I smile at your hand; too big for your champagne glass, next to mine curving delicately – about the right size.
I love how your thumb joint is wider, squarer, stronger-looking.
I adore the veins standing proud like steel cables; running back and forth, joining hand to wrist; bold ridges so unlike my own smooth wrists.
I marvel at our differences: the thickness at your shoulder and your neck, your hand speckled with hairs – which I know thicken as they run up your sleeve.
I delight in the knowledge that I was the last one who mapped out your arms before they became hidden by shirt and by suit. No one but I saw those veins spreading life around your body on the morning of our wedding day.
I touch your left hand with my left hand, press my forefinger onto your wedding ring and feel the cool glass of the photo frame.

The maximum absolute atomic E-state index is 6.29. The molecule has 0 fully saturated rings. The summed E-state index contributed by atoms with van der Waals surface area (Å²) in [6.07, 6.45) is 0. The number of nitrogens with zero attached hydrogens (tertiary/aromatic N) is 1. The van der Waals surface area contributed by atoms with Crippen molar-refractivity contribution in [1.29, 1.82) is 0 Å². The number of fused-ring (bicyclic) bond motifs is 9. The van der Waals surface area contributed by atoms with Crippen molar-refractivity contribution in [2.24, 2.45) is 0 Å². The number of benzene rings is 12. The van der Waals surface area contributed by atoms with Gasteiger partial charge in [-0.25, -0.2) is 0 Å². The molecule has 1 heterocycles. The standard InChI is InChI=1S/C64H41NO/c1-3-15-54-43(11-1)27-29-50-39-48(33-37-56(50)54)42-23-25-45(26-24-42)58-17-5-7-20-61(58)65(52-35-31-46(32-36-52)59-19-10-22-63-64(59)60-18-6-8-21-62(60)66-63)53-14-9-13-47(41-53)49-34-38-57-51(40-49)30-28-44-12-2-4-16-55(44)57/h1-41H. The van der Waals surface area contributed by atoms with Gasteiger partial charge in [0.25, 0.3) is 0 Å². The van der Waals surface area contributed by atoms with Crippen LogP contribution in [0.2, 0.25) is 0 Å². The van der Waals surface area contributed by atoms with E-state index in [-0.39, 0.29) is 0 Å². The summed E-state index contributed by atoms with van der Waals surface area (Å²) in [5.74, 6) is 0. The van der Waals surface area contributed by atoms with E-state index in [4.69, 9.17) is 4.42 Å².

I stroke those veins now smoothed into a visual likeness and remember how heat touched my body and how we contrasted: soft and cool against hot and strong.
I see my own hands, now no longer smooth. The finger retracing its well-worn path has ridges and veins, freckles and liver spots.
I withdraw my hand in horror – an old woman touching a young man.
I pick up my duster and continue cleaning.